Earlier this year, as Donald Trump, then the president-elect, was trying to counter news reports that Russia had hacked the 2016 election to help him win, the head of the American affiliate of a Russian conglomerate owned by a Russian oligarch with close ties to President Vladimir Putin made a huge donation to Trump.
On January 6—the day the US intelligence community reported that Putin had approved a covert operation to subvert the presidential campaign to assist Trump—Andrew Intrater donated $250,000 to Trump’s inauguration fund.
Intrater is the CEO of Columbus Nova, the lone American affiliate of Renova Group, a giant holding company owned by oligarch Viktor Vekselberg with interests in the metals, mining, chemical, construction, transport, energy, telecommunication, and financial sectors in Russia and abroad. Intrater, an American citizen, is Vekselberg’s cousin, according to filings with the Securities and Exchange Commission. In June, Intrater also made a $35,000 contribution to a joint fundraising committee for Trump’s reelection and the Republican National Committee.
Intrater has no public history as a major political funder; his Trump donations dwarf his previous contributions. According to Federal Election Commission records, his only past political donations were $2,600 in 2014 to a business associate running as a Republican for Congress, $1,200 to Democratic New Mexico Gov. Bill Richardson’s 2008 presidential campaign, and $250 to the late Democratic Sen. Ted Kennedy of Massachusetts in 1995. Intrater’s hefty gift to the inauguration fund earned him special access to inaugural events, including a dinner billed as “an intimate policy discussion with select cabinet appointees,” according to a fundraising brochure obtained by the Center for Public Integrity.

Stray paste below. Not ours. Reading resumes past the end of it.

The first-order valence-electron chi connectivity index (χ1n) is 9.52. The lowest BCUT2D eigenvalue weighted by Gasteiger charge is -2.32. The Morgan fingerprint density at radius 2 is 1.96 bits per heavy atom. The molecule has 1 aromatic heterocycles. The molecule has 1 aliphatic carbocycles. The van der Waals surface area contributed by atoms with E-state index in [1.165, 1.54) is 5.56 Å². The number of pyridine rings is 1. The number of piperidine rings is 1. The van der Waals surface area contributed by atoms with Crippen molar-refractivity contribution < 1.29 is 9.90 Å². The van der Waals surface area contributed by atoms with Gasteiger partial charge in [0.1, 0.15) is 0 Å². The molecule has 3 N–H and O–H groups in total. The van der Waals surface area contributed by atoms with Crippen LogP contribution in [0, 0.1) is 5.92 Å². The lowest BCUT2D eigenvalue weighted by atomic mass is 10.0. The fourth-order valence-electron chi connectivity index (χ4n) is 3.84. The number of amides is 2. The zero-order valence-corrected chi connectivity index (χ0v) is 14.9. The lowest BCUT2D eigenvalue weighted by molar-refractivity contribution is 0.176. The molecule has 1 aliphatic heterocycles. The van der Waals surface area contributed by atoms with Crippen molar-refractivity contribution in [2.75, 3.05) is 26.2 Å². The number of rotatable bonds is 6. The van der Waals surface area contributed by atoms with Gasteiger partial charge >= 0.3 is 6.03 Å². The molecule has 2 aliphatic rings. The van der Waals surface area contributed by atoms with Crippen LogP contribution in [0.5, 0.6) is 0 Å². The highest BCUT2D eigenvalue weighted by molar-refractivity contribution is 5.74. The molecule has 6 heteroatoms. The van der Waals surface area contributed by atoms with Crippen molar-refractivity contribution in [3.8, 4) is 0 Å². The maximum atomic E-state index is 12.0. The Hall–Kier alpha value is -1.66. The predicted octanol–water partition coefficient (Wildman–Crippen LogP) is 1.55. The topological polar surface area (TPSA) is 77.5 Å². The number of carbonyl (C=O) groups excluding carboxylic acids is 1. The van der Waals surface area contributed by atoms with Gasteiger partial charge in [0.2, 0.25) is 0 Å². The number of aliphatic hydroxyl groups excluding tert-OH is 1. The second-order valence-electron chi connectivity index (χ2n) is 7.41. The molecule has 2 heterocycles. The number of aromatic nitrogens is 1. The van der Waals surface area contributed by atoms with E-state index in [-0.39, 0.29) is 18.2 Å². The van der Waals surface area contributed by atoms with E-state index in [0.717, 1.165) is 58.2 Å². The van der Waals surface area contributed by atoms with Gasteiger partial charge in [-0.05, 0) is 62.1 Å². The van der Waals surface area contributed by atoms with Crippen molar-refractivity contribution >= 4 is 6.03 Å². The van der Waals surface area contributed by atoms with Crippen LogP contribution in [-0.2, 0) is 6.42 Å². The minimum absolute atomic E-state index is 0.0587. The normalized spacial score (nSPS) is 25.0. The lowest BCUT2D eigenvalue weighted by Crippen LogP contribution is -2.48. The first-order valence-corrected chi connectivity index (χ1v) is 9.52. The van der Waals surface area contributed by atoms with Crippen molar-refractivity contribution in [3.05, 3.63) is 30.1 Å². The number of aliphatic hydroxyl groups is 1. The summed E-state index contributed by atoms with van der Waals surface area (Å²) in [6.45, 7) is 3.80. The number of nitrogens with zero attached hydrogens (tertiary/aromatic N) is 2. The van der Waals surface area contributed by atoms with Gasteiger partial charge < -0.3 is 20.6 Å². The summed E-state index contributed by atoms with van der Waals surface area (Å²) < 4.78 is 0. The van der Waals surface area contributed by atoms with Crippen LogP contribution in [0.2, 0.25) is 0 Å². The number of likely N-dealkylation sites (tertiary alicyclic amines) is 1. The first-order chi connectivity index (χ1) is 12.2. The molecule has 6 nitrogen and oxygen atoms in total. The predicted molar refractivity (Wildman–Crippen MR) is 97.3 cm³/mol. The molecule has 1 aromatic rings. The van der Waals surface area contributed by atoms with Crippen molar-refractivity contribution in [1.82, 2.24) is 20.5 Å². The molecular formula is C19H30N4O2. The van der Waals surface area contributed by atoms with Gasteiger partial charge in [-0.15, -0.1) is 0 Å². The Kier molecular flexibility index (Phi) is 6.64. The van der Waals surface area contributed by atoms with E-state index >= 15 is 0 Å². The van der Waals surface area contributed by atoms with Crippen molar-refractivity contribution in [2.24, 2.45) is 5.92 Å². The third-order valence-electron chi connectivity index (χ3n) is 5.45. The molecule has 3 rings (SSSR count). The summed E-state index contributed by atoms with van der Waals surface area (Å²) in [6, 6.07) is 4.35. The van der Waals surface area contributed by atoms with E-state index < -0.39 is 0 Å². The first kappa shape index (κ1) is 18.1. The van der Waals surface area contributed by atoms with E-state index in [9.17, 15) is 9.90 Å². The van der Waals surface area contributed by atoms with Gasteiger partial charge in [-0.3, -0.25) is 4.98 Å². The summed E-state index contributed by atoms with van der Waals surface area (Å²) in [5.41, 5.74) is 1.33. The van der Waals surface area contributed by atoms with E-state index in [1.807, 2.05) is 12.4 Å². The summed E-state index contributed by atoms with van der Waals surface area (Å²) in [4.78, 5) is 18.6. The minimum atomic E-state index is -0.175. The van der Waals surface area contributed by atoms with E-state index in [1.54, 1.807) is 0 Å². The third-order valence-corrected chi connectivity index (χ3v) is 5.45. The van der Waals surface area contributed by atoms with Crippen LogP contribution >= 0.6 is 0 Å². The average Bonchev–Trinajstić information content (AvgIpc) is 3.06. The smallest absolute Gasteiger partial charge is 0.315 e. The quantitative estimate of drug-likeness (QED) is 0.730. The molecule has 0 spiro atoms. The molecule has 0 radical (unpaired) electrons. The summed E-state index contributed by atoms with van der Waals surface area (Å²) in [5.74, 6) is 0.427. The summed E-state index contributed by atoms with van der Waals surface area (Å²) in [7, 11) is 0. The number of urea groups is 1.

Vekselberg is one of Russia’s richest men. Bloomberg recently estimated his net worth at $15.5 billion. The same month that Intrater pumped that quarter of a million dollars into Trump’s inauguration bank account, Vekselberg publicly expressed hope for the lifting this year of the tough US and European economic sanctions imposed on Russia after it annexed Crimea and supported pro-Russian separatists fighting in Ukraine.
During the campaign, Trump advisers hinted at the possibility of easing or removing the sanctions. After Trump took office, his administration reportedly considered unilaterally lifting sanctions on Russia and returning diplomatic compounds seized in December as retaliation for Russian interference in the 2016 election, moves Trump aides hoped would improve relations with Moscow. The White House also unsuccessfully opposed a congressional measure to bar Trump from undoing sanctions without approval from Capitol Hill lawmakers.
Vekselberg seems to be on good terms with Putin and the Kremlin. He heads a major Russian initiative to bring high-tech businesses into the country. In December 2015, he attended a gala dinner featuring Putin that celebrated the 10th anniversary of RT, the English-language, Kremlin-cozy media outlet. (Retired Gen. Michael Flynn, then an adviser to Trump, was an honored guest at the dinner and was paid $45,000 to speak at a conference that was part of this RT celebration.) In March, Vekselberg had a one-on-one meeting with Putin to discuss infrastructure projects involving his business. (Renova is constructing an airport in southern Russia as part of the nation’s preparations to host the 2018 soccer World Cup.)